This article was born from a series of comments gleaned from various discussions I was involved in on social network forums like Facebook and LinkedIn in mid-July of 2011.
As is often the case when discussing software technology like CAD and BIM, particularly as they apply to the AEC (Architecture, Engineering and Construction) market and software manufacturers, a passionate discussion took place which was sometimes shrouded in misunderstanding. Comments were submitted haphazardly and often lost in the timeline of the social network platform. In addition, the information cited was many times inaccurate and unsubstantiated.
Social network discussions are similar to those that take place between a group of friends at a cafe or restaurant. As with discussions about sports, the participants end up taking sides. Arguments people make in defence of their favourite club are rarely based on facts. This is inevitable.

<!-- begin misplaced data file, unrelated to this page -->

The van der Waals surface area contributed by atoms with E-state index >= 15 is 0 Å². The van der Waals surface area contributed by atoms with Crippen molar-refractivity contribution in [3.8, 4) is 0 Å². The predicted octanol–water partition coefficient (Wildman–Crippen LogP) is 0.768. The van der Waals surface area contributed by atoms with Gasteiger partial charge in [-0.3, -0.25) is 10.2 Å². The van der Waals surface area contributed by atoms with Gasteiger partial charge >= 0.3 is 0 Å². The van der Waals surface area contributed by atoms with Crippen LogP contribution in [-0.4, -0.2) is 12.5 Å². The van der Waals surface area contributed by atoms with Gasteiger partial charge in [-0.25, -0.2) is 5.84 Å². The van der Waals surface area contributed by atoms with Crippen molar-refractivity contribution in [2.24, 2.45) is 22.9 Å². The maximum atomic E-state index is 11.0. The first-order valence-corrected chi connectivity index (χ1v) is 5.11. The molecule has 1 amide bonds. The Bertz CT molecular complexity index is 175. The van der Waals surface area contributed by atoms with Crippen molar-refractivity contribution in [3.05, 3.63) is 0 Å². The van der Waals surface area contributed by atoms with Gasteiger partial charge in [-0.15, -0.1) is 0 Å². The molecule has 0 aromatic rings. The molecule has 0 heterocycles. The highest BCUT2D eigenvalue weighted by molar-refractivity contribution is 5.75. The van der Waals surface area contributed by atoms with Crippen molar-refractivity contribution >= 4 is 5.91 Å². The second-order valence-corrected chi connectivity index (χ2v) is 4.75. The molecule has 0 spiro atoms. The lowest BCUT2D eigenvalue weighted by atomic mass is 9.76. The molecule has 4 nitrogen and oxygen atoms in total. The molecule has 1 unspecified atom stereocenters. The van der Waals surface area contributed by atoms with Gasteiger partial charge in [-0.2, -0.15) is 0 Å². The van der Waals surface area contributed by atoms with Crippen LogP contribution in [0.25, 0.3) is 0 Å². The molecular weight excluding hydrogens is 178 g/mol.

Nevertheless, I decided to compile some of the comments from these online conversations in this short article. I have tried to keep it simple and easy to understand, adding documented historic references. The article is not intended to be academic or scientific.
The idea was to put the comments into a bit of order − a brief outline of BIM history, without delving too much into it. I will leave that for the historians.
My motto is “keep-it-simple”: to talk from user to user, just as we would talk among friends. Something like “BIM history for dummies” from dummies.
I would like to extend my gratitude to everyone on the social networks who contributed to this article.
It all began more than half a century ago in 1957 when Dr. Patrick J. Hanratty developed the first commercial software CAM (computer-aided manufacturing). Later, in 1963 the first CAD software with graphical user interface “Sketchpad” was developed by Ivan Sutherland at MIT Lincoln Labs.